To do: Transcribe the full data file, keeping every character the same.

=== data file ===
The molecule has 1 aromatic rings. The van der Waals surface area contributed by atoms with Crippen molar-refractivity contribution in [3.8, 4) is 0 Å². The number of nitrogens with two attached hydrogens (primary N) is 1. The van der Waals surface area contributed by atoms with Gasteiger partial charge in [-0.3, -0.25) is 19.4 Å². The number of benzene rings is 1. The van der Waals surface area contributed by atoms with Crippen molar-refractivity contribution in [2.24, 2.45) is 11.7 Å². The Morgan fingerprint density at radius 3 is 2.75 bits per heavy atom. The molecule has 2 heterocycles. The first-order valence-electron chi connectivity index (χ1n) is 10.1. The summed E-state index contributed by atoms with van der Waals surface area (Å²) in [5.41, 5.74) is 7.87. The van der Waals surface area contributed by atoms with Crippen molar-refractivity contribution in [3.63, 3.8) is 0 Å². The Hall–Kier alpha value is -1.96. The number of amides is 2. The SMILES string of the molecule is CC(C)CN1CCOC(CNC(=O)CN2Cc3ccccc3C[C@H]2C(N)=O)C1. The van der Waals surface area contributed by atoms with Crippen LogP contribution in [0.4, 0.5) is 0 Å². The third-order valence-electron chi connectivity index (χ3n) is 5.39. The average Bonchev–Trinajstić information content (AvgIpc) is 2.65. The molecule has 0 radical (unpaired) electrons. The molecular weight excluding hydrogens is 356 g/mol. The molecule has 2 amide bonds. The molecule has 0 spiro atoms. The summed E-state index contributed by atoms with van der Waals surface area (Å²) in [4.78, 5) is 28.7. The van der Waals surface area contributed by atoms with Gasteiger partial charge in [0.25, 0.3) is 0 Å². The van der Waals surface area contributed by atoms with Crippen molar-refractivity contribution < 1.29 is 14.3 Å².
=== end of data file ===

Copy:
The molecule has 1 aromatic rings. The van der Waals surface area contributed by atoms with Crippen molar-refractivity contribution in [3.8, 4) is 0 Å². The number of nitrogens with two attached hydrogens (primary N) is 1. The van der Waals surface area contributed by atoms with Gasteiger partial charge in [-0.3, -0.25) is 19.4 Å². The number of benzene rings is 1. The van der Waals surface area contributed by atoms with Crippen molar-refractivity contribution in [2.24, 2.45) is 11.7 Å². The Morgan fingerprint density at radius 3 is 2.75 bits per heavy atom. The molecule has 2 heterocycles. The first-order valence-electron chi connectivity index (χ1n) is 10.1. The summed E-state index contributed by atoms with van der Waals surface area (Å²) in [5.41, 5.74) is 7.87. The van der Waals surface area contributed by atoms with Crippen molar-refractivity contribution in [3.63, 3.8) is 0 Å². The Hall–Kier alpha value is -1.96. The number of amides is 2. The SMILES string of the molecule is CC(C)CN1CCOC(CNC(=O)CN2Cc3ccccc3C[C@H]2C(N)=O)C1. The van der Waals surface area contributed by atoms with Crippen LogP contribution in [0.4, 0.5) is 0 Å². The third-order valence-electron chi connectivity index (χ3n) is 5.39. The average Bonchev–Trinajstić information content (AvgIpc) is 2.65. The molecule has 0 radical (unpaired) electrons. The molecular weight excluding hydrogens is 356 g/mol. The molecule has 2 amide bonds. The molecule has 0 spiro atoms. The summed E-state index contributed by atoms with van der Waals surface area (Å²) in [4.78, 5) is 28.7. The van der Waals surface area contributed by atoms with Gasteiger partial charge in [0.25, 0.3) is 0 Å². The van der Waals surface area contributed by atoms with Crippen molar-refractivity contribution < 1.29 is 14.3 Å².